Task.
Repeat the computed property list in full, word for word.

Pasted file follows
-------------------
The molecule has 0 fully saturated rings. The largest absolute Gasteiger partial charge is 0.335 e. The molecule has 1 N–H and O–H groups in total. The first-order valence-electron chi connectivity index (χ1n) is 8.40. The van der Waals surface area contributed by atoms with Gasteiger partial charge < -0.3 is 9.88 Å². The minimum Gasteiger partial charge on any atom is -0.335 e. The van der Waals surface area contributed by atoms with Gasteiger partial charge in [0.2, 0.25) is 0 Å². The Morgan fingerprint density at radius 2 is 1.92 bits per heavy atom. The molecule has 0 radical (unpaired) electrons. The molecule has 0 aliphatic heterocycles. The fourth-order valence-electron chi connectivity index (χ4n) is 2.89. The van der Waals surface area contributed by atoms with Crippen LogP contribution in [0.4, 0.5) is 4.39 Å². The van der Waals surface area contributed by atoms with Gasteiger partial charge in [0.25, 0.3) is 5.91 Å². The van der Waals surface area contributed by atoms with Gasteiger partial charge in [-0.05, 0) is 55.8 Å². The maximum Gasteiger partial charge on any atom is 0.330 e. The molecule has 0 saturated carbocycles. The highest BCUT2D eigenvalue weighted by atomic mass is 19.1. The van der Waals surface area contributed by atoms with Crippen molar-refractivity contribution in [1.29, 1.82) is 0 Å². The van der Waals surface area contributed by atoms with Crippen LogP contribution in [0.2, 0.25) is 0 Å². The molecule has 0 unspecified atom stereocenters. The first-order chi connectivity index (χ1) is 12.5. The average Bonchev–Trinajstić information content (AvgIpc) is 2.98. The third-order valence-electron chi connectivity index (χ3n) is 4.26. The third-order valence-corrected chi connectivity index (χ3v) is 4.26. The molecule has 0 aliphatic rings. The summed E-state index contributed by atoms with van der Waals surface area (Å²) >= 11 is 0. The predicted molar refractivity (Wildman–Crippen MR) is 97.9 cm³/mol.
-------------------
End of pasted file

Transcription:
The molecule has 0 fully saturated rings. The largest absolute Gasteiger partial charge is 0.335 e. The molecule has 1 N–H and O–H groups in total. The first-order valence-electron chi connectivity index (χ1n) is 8.40. The van der Waals surface area contributed by atoms with Gasteiger partial charge < -0.3 is 9.88 Å². The minimum Gasteiger partial charge on any atom is -0.335 e. The van der Waals surface area contributed by atoms with Gasteiger partial charge in [0.2, 0.25) is 0 Å². The Morgan fingerprint density at radius 2 is 1.92 bits per heavy atom. The molecule has 0 radical (unpaired) electrons. The molecule has 0 aliphatic heterocycles. The fourth-order valence-electron chi connectivity index (χ4n) is 2.89. The van der Waals surface area contributed by atoms with Crippen LogP contribution in [0.4, 0.5) is 4.39 Å². The van der Waals surface area contributed by atoms with Gasteiger partial charge in [0.25, 0.3) is 5.91 Å². The van der Waals surface area contributed by atoms with Gasteiger partial charge in [-0.05, 0) is 55.8 Å². The maximum Gasteiger partial charge on any atom is 0.330 e. The molecule has 0 saturated carbocycles. The highest BCUT2D eigenvalue weighted by atomic mass is 19.1. The van der Waals surface area contributed by atoms with Crippen molar-refractivity contribution in [1.29, 1.82) is 0 Å². The van der Waals surface area contributed by atoms with Crippen LogP contribution in [0.2, 0.25) is 0 Å². The molecule has 0 unspecified atom stereocenters. The first-order chi connectivity index (χ1) is 12.5. The average Bonchev–Trinajstić information content (AvgIpc) is 2.98. The third-order valence-electron chi connectivity index (χ3n) is 4.26. The third-order valence-corrected chi connectivity index (χ3v) is 4.26. The molecule has 0 aliphatic rings. The summed E-state index contributed by atoms with van der Waals surface area (Å²) >= 11 is 0. The predicted molar refractivity (Wildman–Crippen MR) is 97.9 cm³/mol.